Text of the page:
A computerized dictionary might have no right to exist, in my opinion, without an interactive hyperlink capacity. A computer product should implement the computer's capabilities, enabling more than to merely imitate a product from the "real" world. Who has not gone through intensive dictionary browsing, searching chains of entries in order to elaborate on one word? We tend to give up quickly, and content ourselves with a hazy comprehension of the entry. The electronic dictionary's ability to shift from entry to entry by the push of a button is, thus, its main advantage. Dynamic word linkage is specifically vital for the age range of this dictionary's target users. The ease of searching and linking may encourage use of the dictionary to the point of complete comprehension, while, as added value, expose the user to more information. In addition, all the entries viewed during a session are available for instant review at any time.

The hyperlink feature required further solutions. The first was to establish the link – associating words in the text with suitable entries, eg, connecting verb inflections such as running to the headword run, etc. A software module was developed to meet this need by automatically connecting words to relevant headwords, while leaving also the option of manual connection. In this way each word in the text was associated with its closest entry and, when relevant, hyperlinking was introduced between certain words and the dictionary supplements and illustrations.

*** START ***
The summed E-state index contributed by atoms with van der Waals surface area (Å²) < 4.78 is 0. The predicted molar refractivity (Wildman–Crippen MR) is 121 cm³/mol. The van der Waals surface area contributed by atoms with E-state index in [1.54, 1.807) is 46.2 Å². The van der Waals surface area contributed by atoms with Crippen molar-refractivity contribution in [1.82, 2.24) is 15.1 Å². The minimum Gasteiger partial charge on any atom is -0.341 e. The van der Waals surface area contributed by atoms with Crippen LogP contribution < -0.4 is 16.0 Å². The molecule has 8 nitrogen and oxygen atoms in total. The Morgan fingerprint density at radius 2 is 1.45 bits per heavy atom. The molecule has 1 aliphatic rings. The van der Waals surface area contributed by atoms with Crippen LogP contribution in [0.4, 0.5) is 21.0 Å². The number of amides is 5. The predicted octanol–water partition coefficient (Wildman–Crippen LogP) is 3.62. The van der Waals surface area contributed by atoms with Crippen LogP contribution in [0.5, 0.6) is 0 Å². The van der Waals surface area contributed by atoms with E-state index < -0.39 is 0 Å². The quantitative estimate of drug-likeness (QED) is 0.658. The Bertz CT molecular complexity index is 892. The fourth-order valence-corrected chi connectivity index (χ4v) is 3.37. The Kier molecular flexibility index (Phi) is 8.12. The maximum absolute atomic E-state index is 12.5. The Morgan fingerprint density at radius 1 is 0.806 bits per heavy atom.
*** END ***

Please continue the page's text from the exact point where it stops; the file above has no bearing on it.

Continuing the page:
Like in any software program, much effort was put into trying to create a graphic user's interface that meets the user's particular requirements. The need for learner-friendly access to each feature led to developing an interface which includes "everything on the screen" without having to resort to menus, etc. The program pops up ready for operation, with the screen display basically fixed. The user can change default aspects (and personalize the program). The different modes and features are displayed on a large, clear toolbar. This helps experienced computer users feel at home at a glance, whereas inexperienced users need slight instruction to proceed to manipulate all of the features. The pleasant colorful design, the illustrations, and the vocal options, offer a stimulating environment which attends to the learning purposes of the fairly young.

In conclusion, developing the electronic dictionary was an instructive task for us. Having to account for the inherent constraints, some of which were unforeseen, some contradictive, became a challenge of surprising complexity. I am pleased that the product succeeded in attaining its two main goals: to be efficient and effective, and to be clear and easy to use.

Assaf Siani is completing his postgraduate Computer Sciences studies at Bar Ilan University in Ramat Gan. He is the software engineer of PASSPORT Electronic Dictionary.

K Dictionaries Ltd
10 Nahum Street, Tel Aviv 63503 Israel
tel: 972-3-5468102 • fax: 972-3-5468103